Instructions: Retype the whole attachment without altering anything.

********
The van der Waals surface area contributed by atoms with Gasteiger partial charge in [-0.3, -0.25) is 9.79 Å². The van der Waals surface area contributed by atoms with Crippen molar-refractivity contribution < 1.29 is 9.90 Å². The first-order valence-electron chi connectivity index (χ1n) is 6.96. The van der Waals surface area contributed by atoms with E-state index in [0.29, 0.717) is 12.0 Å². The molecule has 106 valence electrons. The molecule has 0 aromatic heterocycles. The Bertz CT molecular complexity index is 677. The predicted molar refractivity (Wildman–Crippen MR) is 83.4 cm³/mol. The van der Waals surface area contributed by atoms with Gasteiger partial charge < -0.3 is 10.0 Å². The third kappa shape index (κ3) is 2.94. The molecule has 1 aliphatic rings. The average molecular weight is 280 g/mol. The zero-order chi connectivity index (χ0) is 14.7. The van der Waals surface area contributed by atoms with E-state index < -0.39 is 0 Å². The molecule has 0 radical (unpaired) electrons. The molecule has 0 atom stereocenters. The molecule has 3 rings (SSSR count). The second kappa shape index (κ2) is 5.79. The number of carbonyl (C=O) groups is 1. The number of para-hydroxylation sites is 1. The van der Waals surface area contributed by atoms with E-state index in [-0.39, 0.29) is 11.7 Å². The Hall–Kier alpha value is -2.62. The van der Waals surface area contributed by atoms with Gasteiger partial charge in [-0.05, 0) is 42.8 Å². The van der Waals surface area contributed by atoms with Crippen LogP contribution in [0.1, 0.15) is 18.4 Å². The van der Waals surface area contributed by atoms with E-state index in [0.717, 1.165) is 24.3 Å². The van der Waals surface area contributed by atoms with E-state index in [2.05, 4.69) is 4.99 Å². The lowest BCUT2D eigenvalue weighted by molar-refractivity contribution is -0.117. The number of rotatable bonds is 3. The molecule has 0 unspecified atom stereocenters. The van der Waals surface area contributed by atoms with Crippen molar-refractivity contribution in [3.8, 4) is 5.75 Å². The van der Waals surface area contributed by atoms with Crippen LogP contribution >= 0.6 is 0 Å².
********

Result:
The van der Waals surface area contributed by atoms with Gasteiger partial charge in [-0.3, -0.25) is 9.79 Å². The van der Waals surface area contributed by atoms with Crippen molar-refractivity contribution < 1.29 is 9.90 Å². The first-order valence-electron chi connectivity index (χ1n) is 6.96. The van der Waals surface area contributed by atoms with E-state index in [0.29, 0.717) is 12.0 Å². The molecule has 106 valence electrons. The molecule has 0 aromatic heterocycles. The Bertz CT molecular complexity index is 677. The predicted molar refractivity (Wildman–Crippen MR) is 83.4 cm³/mol. The van der Waals surface area contributed by atoms with Gasteiger partial charge < -0.3 is 10.0 Å². The third kappa shape index (κ3) is 2.94. The molecule has 1 aliphatic rings. The average molecular weight is 280 g/mol. The zero-order chi connectivity index (χ0) is 14.7. The van der Waals surface area contributed by atoms with E-state index < -0.39 is 0 Å². The molecule has 0 radical (unpaired) electrons. The molecule has 0 atom stereocenters. The molecule has 3 rings (SSSR count). The second kappa shape index (κ2) is 5.79. The number of carbonyl (C=O) groups is 1. The number of para-hydroxylation sites is 1. The van der Waals surface area contributed by atoms with E-state index in [-0.39, 0.29) is 11.7 Å². The Hall–Kier alpha value is -2.62. The van der Waals surface area contributed by atoms with Gasteiger partial charge in [-0.05, 0) is 42.8 Å². The van der Waals surface area contributed by atoms with Crippen LogP contribution in [0.1, 0.15) is 18.4 Å². The van der Waals surface area contributed by atoms with E-state index in [0.717, 1.165) is 24.3 Å². The van der Waals surface area contributed by atoms with E-state index in [2.05, 4.69) is 4.99 Å². The lowest BCUT2D eigenvalue weighted by molar-refractivity contribution is -0.117. The number of rotatable bonds is 3. The molecule has 0 unspecified atom stereocenters. The van der Waals surface area contributed by atoms with Crippen molar-refractivity contribution in [3.8, 4) is 5.75 Å². The van der Waals surface area contributed by atoms with Crippen LogP contribution >= 0.6 is 0 Å².